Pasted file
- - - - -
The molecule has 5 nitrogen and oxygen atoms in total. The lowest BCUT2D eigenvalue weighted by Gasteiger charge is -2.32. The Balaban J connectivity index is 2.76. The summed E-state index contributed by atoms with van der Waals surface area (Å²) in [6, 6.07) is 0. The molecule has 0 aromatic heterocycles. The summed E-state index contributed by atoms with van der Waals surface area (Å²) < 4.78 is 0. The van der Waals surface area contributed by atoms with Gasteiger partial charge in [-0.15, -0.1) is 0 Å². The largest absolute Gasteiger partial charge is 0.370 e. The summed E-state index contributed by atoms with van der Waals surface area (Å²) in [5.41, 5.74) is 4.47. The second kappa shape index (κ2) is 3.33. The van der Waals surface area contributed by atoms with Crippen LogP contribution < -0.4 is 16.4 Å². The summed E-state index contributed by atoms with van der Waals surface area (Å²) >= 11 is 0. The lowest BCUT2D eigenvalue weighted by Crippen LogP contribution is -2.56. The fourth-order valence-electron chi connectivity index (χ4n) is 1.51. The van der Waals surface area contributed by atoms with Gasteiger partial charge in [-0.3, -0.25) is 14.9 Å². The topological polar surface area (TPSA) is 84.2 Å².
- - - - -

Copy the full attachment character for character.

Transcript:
The molecule has 5 nitrogen and oxygen atoms in total. The lowest BCUT2D eigenvalue weighted by Gasteiger charge is -2.32. The Balaban J connectivity index is 2.76. The summed E-state index contributed by atoms with van der Waals surface area (Å²) in [6, 6.07) is 0. The molecule has 0 aromatic heterocycles. The summed E-state index contributed by atoms with van der Waals surface area (Å²) < 4.78 is 0. The van der Waals surface area contributed by atoms with Gasteiger partial charge in [-0.15, -0.1) is 0 Å². The largest absolute Gasteiger partial charge is 0.370 e. The summed E-state index contributed by atoms with van der Waals surface area (Å²) in [5.41, 5.74) is 4.47. The second kappa shape index (κ2) is 3.33. The van der Waals surface area contributed by atoms with Crippen LogP contribution < -0.4 is 16.4 Å². The summed E-state index contributed by atoms with van der Waals surface area (Å²) >= 11 is 0. The lowest BCUT2D eigenvalue weighted by Crippen LogP contribution is -2.56. The fourth-order valence-electron chi connectivity index (χ4n) is 1.51. The van der Waals surface area contributed by atoms with Gasteiger partial charge in [-0.3, -0.25) is 14.9 Å². The topological polar surface area (TPSA) is 84.2 Å².